(A pi-spective is where you write about something using only 314 words)
Being considerate to others is a fairly basic thing many people seem to get wrong. The essential meaning of the word 'consider' is to reflect on or be thoughtful. In the context of other people, it's about reflecting on the ways our behavior impacts upon them.
We are always responsible for our own behavior but how often are we held to account? Bad behavior gets a person promoted in many organizations: it seems to be a natural product of the way we work.
A friend of mine told me a story once. How, at school, the disciplines such as science, art, maths, medicine and law quickly claim their own and these children go into their respective fields. But what of commerce? The ranks of commerce are filled with the kids who stole each other's lunches.
A little extreme perhaps but when you observe the antics some people get away with perhaps there's more than little truth in it. Paul Babiak and Robert Hare's book 'Snakes in Suits: When Psychopaths Go To Work' gives us a good look at the corporate psychopath: 'shallow, emotionless, irresponsible and antisocial'.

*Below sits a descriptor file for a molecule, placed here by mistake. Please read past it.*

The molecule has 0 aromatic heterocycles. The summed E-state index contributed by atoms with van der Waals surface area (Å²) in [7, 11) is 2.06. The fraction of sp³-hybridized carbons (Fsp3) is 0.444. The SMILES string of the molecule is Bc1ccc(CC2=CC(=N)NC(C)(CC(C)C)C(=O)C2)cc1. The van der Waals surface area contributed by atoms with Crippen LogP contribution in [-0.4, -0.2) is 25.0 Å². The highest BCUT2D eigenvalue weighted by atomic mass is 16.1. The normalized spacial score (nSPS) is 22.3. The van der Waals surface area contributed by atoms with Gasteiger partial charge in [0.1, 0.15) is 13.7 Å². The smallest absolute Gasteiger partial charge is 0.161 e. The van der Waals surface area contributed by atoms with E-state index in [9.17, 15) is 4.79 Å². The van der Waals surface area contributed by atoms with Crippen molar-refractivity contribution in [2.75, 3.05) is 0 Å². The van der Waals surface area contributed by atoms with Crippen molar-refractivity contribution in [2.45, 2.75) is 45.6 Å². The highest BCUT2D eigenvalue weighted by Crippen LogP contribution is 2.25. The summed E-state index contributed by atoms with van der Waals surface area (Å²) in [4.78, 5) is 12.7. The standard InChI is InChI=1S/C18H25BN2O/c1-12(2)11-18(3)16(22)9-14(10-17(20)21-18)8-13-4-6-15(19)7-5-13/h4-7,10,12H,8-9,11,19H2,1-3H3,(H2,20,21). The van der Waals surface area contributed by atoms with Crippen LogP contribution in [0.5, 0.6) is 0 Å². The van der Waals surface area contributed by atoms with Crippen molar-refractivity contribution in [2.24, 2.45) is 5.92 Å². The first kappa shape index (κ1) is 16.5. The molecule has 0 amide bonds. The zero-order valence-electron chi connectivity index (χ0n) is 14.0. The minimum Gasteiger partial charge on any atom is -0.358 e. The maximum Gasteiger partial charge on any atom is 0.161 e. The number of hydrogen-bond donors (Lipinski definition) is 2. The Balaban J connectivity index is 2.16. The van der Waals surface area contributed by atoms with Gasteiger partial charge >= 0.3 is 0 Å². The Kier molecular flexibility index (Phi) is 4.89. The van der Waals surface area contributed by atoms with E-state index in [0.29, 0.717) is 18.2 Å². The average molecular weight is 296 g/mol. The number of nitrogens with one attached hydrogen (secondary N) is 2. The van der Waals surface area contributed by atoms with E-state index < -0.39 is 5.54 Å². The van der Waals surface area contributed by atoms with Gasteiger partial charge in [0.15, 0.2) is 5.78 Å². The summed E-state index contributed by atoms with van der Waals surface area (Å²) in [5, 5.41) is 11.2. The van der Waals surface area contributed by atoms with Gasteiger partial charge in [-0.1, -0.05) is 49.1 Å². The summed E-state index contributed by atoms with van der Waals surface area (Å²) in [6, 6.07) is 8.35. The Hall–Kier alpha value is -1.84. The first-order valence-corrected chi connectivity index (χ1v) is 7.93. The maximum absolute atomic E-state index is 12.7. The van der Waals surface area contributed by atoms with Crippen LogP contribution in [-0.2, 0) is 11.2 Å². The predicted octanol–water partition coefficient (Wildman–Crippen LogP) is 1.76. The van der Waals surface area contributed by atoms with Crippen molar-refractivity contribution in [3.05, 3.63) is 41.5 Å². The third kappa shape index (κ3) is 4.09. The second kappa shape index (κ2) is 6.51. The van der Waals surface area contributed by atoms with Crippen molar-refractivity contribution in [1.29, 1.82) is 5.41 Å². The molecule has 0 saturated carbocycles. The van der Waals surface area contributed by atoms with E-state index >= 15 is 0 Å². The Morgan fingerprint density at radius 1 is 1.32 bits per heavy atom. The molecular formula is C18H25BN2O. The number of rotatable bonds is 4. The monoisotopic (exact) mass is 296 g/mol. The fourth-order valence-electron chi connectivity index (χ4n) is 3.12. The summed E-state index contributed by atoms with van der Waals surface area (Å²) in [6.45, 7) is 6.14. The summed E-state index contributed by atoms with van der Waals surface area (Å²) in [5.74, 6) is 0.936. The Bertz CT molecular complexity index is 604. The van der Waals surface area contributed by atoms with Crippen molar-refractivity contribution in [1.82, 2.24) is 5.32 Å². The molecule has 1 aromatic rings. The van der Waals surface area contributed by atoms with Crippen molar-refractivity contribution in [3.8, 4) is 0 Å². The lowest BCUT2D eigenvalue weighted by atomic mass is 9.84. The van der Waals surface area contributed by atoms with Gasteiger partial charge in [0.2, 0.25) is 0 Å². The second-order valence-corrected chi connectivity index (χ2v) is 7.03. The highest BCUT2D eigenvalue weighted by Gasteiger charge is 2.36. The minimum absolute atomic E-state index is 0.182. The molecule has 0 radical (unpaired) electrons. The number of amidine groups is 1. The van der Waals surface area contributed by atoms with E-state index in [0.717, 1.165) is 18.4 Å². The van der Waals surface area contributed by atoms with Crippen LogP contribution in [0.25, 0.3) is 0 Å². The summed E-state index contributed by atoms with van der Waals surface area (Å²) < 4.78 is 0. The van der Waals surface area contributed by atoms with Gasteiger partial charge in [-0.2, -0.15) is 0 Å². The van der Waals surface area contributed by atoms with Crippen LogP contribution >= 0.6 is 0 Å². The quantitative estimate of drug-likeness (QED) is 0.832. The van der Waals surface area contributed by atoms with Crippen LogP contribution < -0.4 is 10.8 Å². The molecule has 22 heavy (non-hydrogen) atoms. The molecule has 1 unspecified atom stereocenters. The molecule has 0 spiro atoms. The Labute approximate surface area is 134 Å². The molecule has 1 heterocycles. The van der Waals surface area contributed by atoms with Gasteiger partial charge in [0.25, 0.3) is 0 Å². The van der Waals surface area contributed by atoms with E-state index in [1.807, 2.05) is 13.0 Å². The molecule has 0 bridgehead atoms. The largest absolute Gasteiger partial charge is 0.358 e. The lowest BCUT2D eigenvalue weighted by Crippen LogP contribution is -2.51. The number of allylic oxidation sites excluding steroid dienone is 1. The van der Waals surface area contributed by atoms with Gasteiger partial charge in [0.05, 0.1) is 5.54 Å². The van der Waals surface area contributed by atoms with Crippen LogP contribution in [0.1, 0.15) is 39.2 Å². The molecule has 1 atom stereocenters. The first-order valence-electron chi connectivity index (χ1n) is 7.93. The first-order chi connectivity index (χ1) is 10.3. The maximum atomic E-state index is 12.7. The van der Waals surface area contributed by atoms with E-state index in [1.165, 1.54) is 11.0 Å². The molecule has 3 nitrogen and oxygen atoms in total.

Observed consideration of others over time is a fairly good indicator of a decent person doing their best in a tough world. We should take note of Euripides: 'Every man is like the company he is wont to keep'.
This is of course the aim of responsible leadership: to build strong teams around principles and values. Considerate behavior is the basis of building a sustainable culture.
Bob Sutton gave us a book which should be personally handed to every new management hire, 'The No Asshole Rule'. Helpfully he provides a test for identifying asshole behaviour:
1: After encountering the person, do people feel oppressed, humiliated or otherwise worse about themselves?
2: Does the person target people who are less powerful?
A great test. The main thing: be considerate.
Image via BossFight